Like some of its residents, the City of Humboldt is wrestling with a transit issue. It’s a theme common to many smaller cities. Those without their own auto transport have to rely on other measures for necessities such as groceries, trips to medical appointments, and a host of other short trips that many of us take for granted.
The City is making a move on the matter by seeking to hire consultants to explore options for its residents. At Monday night’s City Council meeting, Council approved a recommendation to proceed with securing the services of consultants after being approved in principle for federal funding of $50,000. The money will be used toward completing a transit services study for the City of Humboldt. A request for proposal (RFP) has been issued to identify and contract suitable consulting services, says Lori Yaworski, director of corporate affairs and city clerk.
“The fundamental goal is to answer the question, ‘what is the optimal public transportation solution or model for the city of Humboldt and its residents, and what are the costs of the service and who should be paying for that service?’ ”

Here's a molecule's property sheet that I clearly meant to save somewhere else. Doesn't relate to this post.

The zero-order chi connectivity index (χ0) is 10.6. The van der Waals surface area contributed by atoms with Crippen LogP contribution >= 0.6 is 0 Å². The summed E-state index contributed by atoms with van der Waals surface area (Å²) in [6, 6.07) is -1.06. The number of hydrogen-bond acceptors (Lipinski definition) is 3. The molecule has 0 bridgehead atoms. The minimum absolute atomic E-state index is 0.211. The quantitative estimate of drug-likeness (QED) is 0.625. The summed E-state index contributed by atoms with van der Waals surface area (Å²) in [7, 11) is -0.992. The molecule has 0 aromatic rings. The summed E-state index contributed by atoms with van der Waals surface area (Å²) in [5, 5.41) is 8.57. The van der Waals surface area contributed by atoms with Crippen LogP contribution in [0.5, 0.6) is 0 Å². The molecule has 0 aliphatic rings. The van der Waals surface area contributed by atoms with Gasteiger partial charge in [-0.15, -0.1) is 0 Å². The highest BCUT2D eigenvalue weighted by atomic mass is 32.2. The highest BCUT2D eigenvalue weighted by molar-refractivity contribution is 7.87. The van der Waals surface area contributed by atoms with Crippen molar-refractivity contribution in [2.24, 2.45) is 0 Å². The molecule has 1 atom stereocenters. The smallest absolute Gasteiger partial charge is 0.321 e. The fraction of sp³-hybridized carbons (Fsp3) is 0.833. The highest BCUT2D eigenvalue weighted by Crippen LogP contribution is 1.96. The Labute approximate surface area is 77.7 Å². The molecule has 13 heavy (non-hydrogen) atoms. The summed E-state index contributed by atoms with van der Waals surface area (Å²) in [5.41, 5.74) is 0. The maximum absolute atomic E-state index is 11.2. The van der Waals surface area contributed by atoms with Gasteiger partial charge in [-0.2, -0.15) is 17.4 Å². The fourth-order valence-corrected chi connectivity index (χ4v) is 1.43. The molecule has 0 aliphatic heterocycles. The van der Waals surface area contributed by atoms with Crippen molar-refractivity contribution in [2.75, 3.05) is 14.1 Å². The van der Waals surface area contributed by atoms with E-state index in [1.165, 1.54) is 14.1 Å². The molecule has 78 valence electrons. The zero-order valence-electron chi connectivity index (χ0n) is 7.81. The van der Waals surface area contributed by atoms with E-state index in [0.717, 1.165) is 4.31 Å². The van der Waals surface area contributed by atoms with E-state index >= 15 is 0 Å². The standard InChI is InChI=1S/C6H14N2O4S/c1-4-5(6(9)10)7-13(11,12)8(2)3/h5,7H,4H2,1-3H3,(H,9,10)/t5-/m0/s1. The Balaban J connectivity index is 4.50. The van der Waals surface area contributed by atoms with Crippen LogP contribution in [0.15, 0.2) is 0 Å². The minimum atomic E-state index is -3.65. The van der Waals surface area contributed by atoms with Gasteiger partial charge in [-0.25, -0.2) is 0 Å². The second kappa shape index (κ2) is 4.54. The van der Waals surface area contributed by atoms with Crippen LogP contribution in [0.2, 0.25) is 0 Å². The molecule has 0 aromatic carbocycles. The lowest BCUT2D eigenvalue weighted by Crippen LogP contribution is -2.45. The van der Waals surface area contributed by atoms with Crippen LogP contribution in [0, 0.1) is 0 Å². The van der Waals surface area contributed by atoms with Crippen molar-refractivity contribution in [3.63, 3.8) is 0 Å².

The proposed study will also examine solutions for intra-community travel, but the main focus will be within Humboldt’s boundaries. Humboldt is currently without private operators to provide services, and that’s created a level of frustration, says Yaworski.
“The taxi service wasn’t feasible; they couldn’t make a go of it, yet there’s a need. I don’t think anyone has determined a solution to that problem. We’ve extended the use of the mod van, but we haven’t seen a huge uptake. There have been people using it, but not to the extent that it’s been fully utilized.”
The consultation will gather information from stakeholders including citizens, service groups, private businesses, medical providers and others to help determine an outcome. While the City has no interest in cutting off a private enterprise who would engage in service provision, it also will look to other communities for guidance as to what level of services they provide, who owns the vehicle, and other logistical questions.
Responses to the request for proposal are due at the end of August, says Yaworski. After that a decision is expected to be made by September 9. Once the contract is awarded, the hope is to have information from consultations to Council by the end of 2022 or the first part of 2023.
In the meantime, the City remains open to the development of a private service provider who may step in with a plan to better the situation in the short term or the long term.